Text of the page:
Dopamine is a happy hormone in the brain responsible for the feeling good and reward system. Anything that causes an imbalance in the brain dopamine levels can cause Parkinsonism. Parkinsonism is not a disease entity, but some cluster of symptoms like tremors, muscle stiffness and difficulty in walking and balancing. Its presence varies from 5% to 7%.
What Are the Medicines Causing Drug Induced Parkinsonism?
Sometimes, Parkinsonism can be caused by some medications also. When these medications alter the hormonal balance in the brain, causing parkinsonism. Some of the notorious medicines are some anti-vomiting and nausea medicines, drugs used in the treatment of mental health issues (It’s important to note that these medicines can be used for some non-mental health problems also, and in some people with mental health these are necessary.) and rarely some medicines used for improving bowel habits.
Who Are at Risk of Developing Drug Induced Parkinsonism?
People with dementia
Family history of Parkinson’s disease and mental health problems in the family-like depression
Existing vascular insults like stroke, and history of transient loss of consciousness
What Are the Symptoms of DIP?
It will be the same as Parkinson’s disease except for lack of progression, simultaneously affects both hands equally. The symptoms vary from tremors (shakiness of hands), muscle stiffness, slowness in walking and imbalance while walking to abnormal muscle posture and abnormal eye movements. Tardive dyskinesia is abnormal persistent movement of lips, tongue and jaws. In DIP, it usually occurs along with hand tremors. Unfortunately, in some people tardive dyskinesia is permanent though it is caused by medications. They usually vary in duration of appearance and vary from appearance in days to within months.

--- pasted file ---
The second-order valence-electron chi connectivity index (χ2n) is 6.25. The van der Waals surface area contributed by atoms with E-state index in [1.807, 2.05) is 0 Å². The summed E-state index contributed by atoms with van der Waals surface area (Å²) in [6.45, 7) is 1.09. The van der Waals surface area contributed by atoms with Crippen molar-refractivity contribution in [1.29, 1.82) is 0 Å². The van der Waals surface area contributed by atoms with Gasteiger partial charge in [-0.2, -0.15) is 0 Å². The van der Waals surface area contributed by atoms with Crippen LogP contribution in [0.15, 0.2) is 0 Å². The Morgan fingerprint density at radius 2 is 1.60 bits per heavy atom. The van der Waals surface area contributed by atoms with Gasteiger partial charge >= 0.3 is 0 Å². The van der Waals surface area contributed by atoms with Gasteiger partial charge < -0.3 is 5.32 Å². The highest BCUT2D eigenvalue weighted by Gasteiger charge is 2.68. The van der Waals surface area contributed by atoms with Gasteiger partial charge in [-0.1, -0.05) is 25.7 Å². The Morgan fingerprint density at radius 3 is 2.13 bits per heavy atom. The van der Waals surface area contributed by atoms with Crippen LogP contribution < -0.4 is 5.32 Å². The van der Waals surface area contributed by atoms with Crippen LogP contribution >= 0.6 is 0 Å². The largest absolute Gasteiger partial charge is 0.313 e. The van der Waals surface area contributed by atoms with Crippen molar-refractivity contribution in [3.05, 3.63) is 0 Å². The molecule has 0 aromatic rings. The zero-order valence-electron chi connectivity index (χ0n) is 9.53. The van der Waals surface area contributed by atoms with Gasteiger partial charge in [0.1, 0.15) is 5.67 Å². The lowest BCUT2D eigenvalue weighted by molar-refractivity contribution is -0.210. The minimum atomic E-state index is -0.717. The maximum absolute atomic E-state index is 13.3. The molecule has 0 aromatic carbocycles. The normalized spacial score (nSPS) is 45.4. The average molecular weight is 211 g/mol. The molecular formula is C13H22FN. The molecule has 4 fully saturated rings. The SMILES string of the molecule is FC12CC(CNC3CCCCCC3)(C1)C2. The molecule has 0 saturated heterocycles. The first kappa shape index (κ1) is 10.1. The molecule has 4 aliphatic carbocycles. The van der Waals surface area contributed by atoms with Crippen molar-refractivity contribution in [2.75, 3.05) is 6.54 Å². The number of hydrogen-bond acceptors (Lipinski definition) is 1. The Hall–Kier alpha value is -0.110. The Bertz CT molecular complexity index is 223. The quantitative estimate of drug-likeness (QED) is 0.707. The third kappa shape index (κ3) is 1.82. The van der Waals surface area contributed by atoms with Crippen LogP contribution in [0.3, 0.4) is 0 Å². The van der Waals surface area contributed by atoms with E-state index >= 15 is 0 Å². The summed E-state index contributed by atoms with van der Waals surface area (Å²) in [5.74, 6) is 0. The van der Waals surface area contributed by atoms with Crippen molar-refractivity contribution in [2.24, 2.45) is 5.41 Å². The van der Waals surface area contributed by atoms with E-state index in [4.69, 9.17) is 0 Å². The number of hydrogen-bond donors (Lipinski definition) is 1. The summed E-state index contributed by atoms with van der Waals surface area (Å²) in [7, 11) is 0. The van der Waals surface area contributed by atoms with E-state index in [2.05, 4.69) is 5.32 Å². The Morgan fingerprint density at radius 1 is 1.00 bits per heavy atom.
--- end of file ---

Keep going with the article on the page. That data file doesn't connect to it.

Sometimes, tremors can occur in people with altered thyroid gland function, increased caffeine or coffee intake, anxiety, low sugar levels or sometimes related to age (essential tremors). They shouldn’t be mistaken for Parkinsonism.
How to Treat DIP?
Once a suspected offending drug is identified, the medication should be withdrawn. The symptom will subside in 4-6 months in 60% of the people. In people with idiopathic Parkinson disease (IPD) it will improve the symptoms to some extent, but they will not completely disappear. If a patient has persistent symptoms after 18 months of stopping medications, it is considered that underlying permanent damage to the nerve cells has occurred.